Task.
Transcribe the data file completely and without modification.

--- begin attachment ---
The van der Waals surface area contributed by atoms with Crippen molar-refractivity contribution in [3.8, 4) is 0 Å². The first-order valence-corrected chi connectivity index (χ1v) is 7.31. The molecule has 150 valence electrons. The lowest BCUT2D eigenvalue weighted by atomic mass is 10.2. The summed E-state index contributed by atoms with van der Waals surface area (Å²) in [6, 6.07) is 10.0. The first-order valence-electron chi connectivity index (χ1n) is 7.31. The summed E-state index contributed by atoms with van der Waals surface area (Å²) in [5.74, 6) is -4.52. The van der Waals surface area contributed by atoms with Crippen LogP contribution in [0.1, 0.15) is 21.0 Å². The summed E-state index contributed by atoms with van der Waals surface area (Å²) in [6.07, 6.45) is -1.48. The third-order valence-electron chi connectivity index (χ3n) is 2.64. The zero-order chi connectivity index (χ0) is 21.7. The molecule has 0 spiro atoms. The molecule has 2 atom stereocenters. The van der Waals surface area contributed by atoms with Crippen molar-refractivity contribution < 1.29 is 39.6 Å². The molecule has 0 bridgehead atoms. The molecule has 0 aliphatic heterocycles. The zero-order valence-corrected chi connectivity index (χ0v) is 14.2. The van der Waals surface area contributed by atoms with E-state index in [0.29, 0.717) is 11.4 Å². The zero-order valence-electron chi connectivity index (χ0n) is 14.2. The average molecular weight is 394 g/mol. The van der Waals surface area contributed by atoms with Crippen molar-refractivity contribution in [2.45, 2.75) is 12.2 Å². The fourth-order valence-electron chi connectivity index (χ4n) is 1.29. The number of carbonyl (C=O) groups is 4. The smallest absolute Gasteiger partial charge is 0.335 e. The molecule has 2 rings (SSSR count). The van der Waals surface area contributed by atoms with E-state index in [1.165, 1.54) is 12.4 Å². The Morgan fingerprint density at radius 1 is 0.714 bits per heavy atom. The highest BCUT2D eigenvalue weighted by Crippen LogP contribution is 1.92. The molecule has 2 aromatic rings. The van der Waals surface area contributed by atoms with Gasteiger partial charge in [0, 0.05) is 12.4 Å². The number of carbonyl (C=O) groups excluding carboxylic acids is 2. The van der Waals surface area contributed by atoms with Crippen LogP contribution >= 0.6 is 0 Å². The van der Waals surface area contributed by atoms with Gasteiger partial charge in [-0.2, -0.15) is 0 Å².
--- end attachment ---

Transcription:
The van der Waals surface area contributed by atoms with Crippen molar-refractivity contribution in [3.8, 4) is 0 Å². The first-order valence-corrected chi connectivity index (χ1v) is 7.31. The molecule has 150 valence electrons. The lowest BCUT2D eigenvalue weighted by atomic mass is 10.2. The summed E-state index contributed by atoms with van der Waals surface area (Å²) in [6, 6.07) is 10.0. The first-order valence-electron chi connectivity index (χ1n) is 7.31. The summed E-state index contributed by atoms with van der Waals surface area (Å²) in [5.74, 6) is -4.52. The van der Waals surface area contributed by atoms with Crippen LogP contribution in [0.1, 0.15) is 21.0 Å². The summed E-state index contributed by atoms with van der Waals surface area (Å²) in [6.07, 6.45) is -1.48. The third-order valence-electron chi connectivity index (χ3n) is 2.64. The zero-order chi connectivity index (χ0) is 21.7. The molecule has 0 spiro atoms. The molecule has 2 atom stereocenters. The van der Waals surface area contributed by atoms with Crippen molar-refractivity contribution < 1.29 is 39.6 Å². The molecule has 0 bridgehead atoms. The molecule has 0 aliphatic heterocycles. The zero-order valence-corrected chi connectivity index (χ0v) is 14.2. The van der Waals surface area contributed by atoms with E-state index in [0.29, 0.717) is 11.4 Å². The zero-order valence-electron chi connectivity index (χ0n) is 14.2. The average molecular weight is 394 g/mol. The van der Waals surface area contributed by atoms with Crippen molar-refractivity contribution in [2.45, 2.75) is 12.2 Å². The fourth-order valence-electron chi connectivity index (χ4n) is 1.29. The number of carbonyl (C=O) groups is 4. The smallest absolute Gasteiger partial charge is 0.335 e. The molecule has 2 rings (SSSR count). The van der Waals surface area contributed by atoms with E-state index in [1.165, 1.54) is 12.4 Å². The Morgan fingerprint density at radius 1 is 0.714 bits per heavy atom. The highest BCUT2D eigenvalue weighted by Crippen LogP contribution is 1.92. The molecule has 2 aromatic rings. The van der Waals surface area contributed by atoms with Gasteiger partial charge in [0, 0.05) is 12.4 Å². The number of carbonyl (C=O) groups excluding carboxylic acids is 2. The van der Waals surface area contributed by atoms with Crippen LogP contribution >= 0.6 is 0 Å². The van der Waals surface area contributed by atoms with Gasteiger partial charge in [-0.2, -0.15) is 0 Å².